However, I moved to the US for college in Iowa, and lived in the dorms. An open mic night had been organized and a day before it, there hadn’t been enough sign ups. Out of desperation, the CA (community advisor) persuaded me to do a performance. I don’t know what he was thinking, but he wouldn’t let up even after I explained what a laughing stock I’ve been all my life. Finally, he said, just play some music from your country and freestyle dance to it, no need to choreograph, it will still be entertaining. I thought “Well, I’ll do it to entertain, not to prove that I’m a skilled entertainer - even if people laugh because I do, it’s still entertainment - afterall, hardly anyone knows me here, so what do I have to lose?” He persuaded enough people at the last minute, such that he didn’t have to cancel the event.

He was right. I was shocked when I got a standing ovation. Then it hit me - these people have no idea what this dance is really supposed to look like, so anything I did, they found it just fascinating. And that’s when I lost my shame, fear, and insecurities when it came to performing and entertaining. A whole world of possibilities opened. I felt like my move to a whole new world across the oceans had given me a brand new slate to redefine myself. No one here knew my history of being a horrible dancer and singer, so my actions could really be perceived at face value without being warped by prior judgments or expectations. So from then on, I made it a goal to entertain for the sake of entertainment whenever possible, even if I could get booed or ridiculed, I thought, it still entertains, as my goal was not to prove anything to anyone. I actively sought opportunities and actually planned ahead this time and even recruited other people, though I didn’t know what I was doing. I constantly kept expanding the possibilities, trying new things and taking some classes here and there including voice training.

And of course, practice makes perfect. So, today, I’m a phenomenal songwriter and singer who does various kinds of musical and dance performances including ballroom, salsa/merengue/bachata/chacha etc., country line dancing, bollywood, belly dancing, Afro-traditional, Afro-pop and many more. I wonder if any of this would have happened had that CA not persuaded me to just do something, and had I not shifted my mindset from wanting to impress, to wanting to entertain, even if it was met with ridicule. Ironically, I don’t recall ever being met with ridicule (with respect to performing) since I moved to the US.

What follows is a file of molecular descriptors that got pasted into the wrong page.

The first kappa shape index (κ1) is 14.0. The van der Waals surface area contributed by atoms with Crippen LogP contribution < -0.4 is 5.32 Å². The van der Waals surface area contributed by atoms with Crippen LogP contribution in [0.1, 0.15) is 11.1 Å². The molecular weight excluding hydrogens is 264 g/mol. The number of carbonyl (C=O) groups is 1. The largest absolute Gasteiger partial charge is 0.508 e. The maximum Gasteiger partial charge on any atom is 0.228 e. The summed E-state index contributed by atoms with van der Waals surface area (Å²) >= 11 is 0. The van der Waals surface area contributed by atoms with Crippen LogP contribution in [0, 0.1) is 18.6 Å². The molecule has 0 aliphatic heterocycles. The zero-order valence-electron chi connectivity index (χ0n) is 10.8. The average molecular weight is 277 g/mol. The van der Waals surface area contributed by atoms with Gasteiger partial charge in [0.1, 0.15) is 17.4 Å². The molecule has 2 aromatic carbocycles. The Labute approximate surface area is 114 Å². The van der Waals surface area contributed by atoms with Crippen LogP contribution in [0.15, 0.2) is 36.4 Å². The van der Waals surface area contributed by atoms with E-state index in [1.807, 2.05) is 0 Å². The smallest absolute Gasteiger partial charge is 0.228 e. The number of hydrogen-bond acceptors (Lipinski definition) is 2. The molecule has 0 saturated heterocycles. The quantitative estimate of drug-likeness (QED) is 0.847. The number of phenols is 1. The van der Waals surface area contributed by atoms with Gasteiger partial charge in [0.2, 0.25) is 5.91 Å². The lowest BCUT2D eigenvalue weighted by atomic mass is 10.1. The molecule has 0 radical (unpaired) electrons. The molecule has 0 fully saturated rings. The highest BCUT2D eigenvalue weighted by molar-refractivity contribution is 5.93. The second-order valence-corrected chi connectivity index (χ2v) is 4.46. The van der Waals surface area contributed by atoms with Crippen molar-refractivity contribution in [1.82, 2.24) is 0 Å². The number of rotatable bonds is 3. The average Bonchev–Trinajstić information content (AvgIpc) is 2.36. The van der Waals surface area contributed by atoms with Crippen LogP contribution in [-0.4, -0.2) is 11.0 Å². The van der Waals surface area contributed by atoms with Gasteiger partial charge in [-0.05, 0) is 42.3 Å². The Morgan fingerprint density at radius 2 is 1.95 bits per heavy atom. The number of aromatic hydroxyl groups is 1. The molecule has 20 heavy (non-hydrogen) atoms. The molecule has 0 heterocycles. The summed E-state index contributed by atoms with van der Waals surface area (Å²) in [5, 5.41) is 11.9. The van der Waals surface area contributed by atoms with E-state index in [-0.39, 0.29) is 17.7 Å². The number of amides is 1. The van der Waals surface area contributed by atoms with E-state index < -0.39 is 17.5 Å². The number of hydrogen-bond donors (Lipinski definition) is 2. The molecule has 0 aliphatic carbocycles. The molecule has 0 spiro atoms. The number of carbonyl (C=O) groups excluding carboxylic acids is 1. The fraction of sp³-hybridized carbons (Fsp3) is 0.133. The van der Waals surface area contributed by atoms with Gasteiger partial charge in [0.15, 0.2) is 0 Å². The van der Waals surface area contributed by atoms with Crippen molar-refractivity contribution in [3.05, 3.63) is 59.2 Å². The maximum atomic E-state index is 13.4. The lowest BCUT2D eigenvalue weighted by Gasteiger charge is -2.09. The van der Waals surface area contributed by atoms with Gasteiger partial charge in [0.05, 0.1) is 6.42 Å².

So although that wasn’t a professional show and I wasn’t a professional performer yet, that experience is very near and dear to my heart.

Leave us with a motto you want to be known for by your fans?

Building Bridges - The miracle of authenticity.

It starts with being true to who you are so you can let others be true to who they are.

How do we continue to support your music journey? Thank you for this opportunity to interview you Setche!

You can support me and my mission of building bridges by joining my Street Team of authentic music fans and supporters by visiting www.go.BlackCountryGirl.com and dropping your email address. My street team is the backbone of my movement of building bridges. They are the first to know what’s up, and who’s input I seek when coming up with ideas or making choices. They get a chance to influence what I do, as well as be the hands and legs of bridging the divides; driving healing and more inclusive communities.

You can also support me and my mission by participating in my authenticity challenge which I will be launching on July 13th, the National Oxymoron Day. Many people (including me) thought being a Black Country Girl was an oxymoron only because of the lack of mainstream representation of Black people in country music and culture. In reality, it’s not an oxymoron since one in four cowboys were black and many black women and men have contributed to country music and culture over the decades. Many of our perceptions of human oxymorons stem from a lack of representation, stereotyping, and a suppression (whether imposed or voluntary) of who we are.

Participating in this challenge is a way of healing and building bridges so we can recognize our common humanity and potentially stand in solidarity with one another to improve our society so it works for all of us.

Visit www.go.BlackCountryGirl.com to drop your email and learn more about the challenge.